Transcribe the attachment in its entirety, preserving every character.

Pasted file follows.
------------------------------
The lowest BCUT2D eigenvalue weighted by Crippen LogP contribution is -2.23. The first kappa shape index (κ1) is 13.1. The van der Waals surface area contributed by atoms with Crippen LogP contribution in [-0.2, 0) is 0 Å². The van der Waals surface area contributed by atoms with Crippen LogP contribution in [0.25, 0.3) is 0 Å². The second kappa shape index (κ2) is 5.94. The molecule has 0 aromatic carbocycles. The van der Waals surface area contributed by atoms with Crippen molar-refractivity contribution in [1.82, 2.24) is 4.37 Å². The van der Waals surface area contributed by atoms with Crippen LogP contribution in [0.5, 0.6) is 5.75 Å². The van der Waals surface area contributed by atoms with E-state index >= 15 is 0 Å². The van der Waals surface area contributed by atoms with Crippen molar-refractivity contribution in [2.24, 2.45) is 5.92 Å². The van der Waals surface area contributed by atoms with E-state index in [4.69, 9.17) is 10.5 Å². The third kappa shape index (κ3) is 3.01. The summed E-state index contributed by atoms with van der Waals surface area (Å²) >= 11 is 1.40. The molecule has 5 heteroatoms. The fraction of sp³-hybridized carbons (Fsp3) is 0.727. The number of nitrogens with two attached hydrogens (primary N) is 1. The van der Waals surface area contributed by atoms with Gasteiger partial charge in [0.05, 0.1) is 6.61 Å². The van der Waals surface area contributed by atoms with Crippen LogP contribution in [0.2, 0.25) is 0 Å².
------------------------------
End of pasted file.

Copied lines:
The lowest BCUT2D eigenvalue weighted by Crippen LogP contribution is -2.23. The first kappa shape index (κ1) is 13.1. The van der Waals surface area contributed by atoms with Crippen LogP contribution in [-0.2, 0) is 0 Å². The van der Waals surface area contributed by atoms with Crippen LogP contribution in [0.25, 0.3) is 0 Å². The second kappa shape index (κ2) is 5.94. The molecule has 0 aromatic carbocycles. The van der Waals surface area contributed by atoms with Crippen molar-refractivity contribution in [1.82, 2.24) is 4.37 Å². The van der Waals surface area contributed by atoms with Crippen LogP contribution in [0.5, 0.6) is 5.75 Å². The van der Waals surface area contributed by atoms with E-state index >= 15 is 0 Å². The van der Waals surface area contributed by atoms with Crippen molar-refractivity contribution in [2.24, 2.45) is 5.92 Å². The van der Waals surface area contributed by atoms with E-state index in [4.69, 9.17) is 10.5 Å². The third kappa shape index (κ3) is 3.01. The summed E-state index contributed by atoms with van der Waals surface area (Å²) >= 11 is 1.40. The molecule has 5 heteroatoms. The fraction of sp³-hybridized carbons (Fsp3) is 0.727. The number of nitrogens with two attached hydrogens (primary N) is 1. The van der Waals surface area contributed by atoms with Gasteiger partial charge in [0.05, 0.1) is 6.61 Å². The van der Waals surface area contributed by atoms with Crippen LogP contribution in [0.2, 0.25) is 0 Å².